Healthcare workers are seven times as likely to have severe COVID-19 infection as those with other types of “non-essential” jobs, finds research focusing on the first UK-wide lockdown and published online in the journal Occupational & Environmental Medicine.
Few studies have looked at the differences in the risk of developing severe COVID-19 infection between different groups of workers. While it’s known that those working in healthcare roles are at heightened risk, it’s not clear what the risks might be for those working in other sectors.
The researchers therefore compared the risk of developing severe COVID-19 infection in essential and non-essential workers, drawing on linked data from the UK Biobank study (2006-10), COVID-19 test results from Public Health England, and recorded deaths from March 16, 2020, to July 26, 2020.
The UK Biobank is a long-term study tracking the factors potentially influencing the development of disease in around half a million middle and older age adults. Severe infection was defined as a positive test result for SARS-CoV-2, the virus responsible for COVID-19, which led to a hospital stay or virus-attributable death.
The study included 120,075 employees ranging from ages 49-64. Of these, 35,127 (29%) were classified as essential workers: healthcare (9%); social care and education (11%); “other” to include police and those working in transport and food preparation (9%). Those of Black and Asian ethnicities comprised nearly 3% each of the total. They were more likely to be essential workers, as were women.
In all, 271 employees had severe COVID-19 infection. Healthcare professionals, defined as doctors and pharmacists; medical support staff; health associate professionals, defined as nurses and paramedics; and social care and transport workers had higher rates of severe COVID-19 than non-essential workers.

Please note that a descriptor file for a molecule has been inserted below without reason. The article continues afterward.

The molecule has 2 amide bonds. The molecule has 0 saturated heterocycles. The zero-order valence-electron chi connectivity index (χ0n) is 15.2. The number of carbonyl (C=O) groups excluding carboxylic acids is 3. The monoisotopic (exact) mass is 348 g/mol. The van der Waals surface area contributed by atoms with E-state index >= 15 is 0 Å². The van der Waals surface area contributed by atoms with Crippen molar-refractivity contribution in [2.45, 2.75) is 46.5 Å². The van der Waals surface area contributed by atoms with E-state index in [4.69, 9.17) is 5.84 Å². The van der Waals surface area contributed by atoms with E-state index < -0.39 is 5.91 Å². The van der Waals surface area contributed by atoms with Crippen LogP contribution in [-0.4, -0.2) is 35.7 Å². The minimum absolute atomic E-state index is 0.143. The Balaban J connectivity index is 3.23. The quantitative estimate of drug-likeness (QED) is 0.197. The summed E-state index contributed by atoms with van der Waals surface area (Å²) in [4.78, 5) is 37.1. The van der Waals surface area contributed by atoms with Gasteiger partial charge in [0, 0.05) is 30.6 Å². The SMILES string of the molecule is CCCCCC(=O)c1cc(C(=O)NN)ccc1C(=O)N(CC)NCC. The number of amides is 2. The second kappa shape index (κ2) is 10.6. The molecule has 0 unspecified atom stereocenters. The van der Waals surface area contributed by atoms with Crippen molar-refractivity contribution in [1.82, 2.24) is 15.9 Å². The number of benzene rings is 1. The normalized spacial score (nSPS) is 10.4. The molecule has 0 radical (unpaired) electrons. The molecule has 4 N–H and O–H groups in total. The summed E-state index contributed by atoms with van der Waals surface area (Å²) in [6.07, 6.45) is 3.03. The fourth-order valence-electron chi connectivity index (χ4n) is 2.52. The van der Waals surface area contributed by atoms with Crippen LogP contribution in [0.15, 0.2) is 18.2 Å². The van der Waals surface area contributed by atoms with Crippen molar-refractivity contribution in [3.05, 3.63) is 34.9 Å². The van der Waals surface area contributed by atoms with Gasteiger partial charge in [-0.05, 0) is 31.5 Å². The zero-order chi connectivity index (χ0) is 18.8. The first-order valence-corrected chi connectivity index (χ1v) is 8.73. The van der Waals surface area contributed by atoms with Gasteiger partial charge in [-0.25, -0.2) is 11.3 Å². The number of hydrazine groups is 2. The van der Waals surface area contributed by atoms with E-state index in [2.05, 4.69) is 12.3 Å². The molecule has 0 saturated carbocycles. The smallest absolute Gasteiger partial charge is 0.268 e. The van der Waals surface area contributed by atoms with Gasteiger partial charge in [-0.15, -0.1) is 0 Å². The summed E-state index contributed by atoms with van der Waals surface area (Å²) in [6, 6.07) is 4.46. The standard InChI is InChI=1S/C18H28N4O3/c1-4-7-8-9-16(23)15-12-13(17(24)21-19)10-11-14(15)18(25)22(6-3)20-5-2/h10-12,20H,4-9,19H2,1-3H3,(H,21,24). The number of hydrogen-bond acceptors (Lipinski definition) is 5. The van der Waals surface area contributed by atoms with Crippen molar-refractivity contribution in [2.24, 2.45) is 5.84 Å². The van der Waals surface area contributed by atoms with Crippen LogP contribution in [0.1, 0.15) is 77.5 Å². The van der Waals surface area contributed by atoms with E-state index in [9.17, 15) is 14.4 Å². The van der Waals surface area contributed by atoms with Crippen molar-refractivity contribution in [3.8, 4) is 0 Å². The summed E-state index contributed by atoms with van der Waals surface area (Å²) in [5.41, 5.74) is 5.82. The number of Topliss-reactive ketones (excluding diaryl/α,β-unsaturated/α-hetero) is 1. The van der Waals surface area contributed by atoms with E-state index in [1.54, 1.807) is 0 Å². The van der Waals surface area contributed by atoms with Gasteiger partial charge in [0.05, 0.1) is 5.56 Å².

Compared with non-essential workers, those working in healthcare roles were more than seven times as likely to have severe infection. And those working in social care and in education were 84% as likely to do so; while “other” essential workers had a 60% higher risk of developing severe COVID-19.
When the researchers refined the employment categories further, it emerged that medical support staff were nearly nine times as likely to develop severe disease; those in social care almost 2.5 times as likely to do so and transport workers twice as likely to do so.
And when the researchers looked at the impact of ethnicity, they found that the risks of severe infection for Black and Asian non-essential workers were similar to those for white essential workers, suggesting that ethnicity is a key factor. Non-essential workers of Black and Asian backgrounds were also more than three times as likely to develop severe COVID-19 infection as white non-essential workers, while Black and Asian essential workers were more than eight times as likely to do so.
With the exception of transport workers, for whom heightened risk of severe COVID-19 infection was linked to socioeconomic status, the findings held true even after accounting for potentially influential risk factors, including lifestyle, co-existing health problems, and work patterns.
This is an observational study, and therefore can’t establish cause. And the authors acknowledge that their initial background data were collected more than a decade ago, so they were unable to account for any changes in health, lifestyle, income, and employment status. Nor were the researchers able to take account of the changes in risk over time, such as the availability of personal protective equipment (PPE). Nevertheless, the findings echo those of other studies, they point out.
“Our findings reinforce the need for adequate health and safety arrangements and provision of PPE for essential workers, especially in the health and social care sectors,” the study authors conclude. “The health and wellbeing of essential workers is critical to limiting the spread and managing the burden of global pandemics.”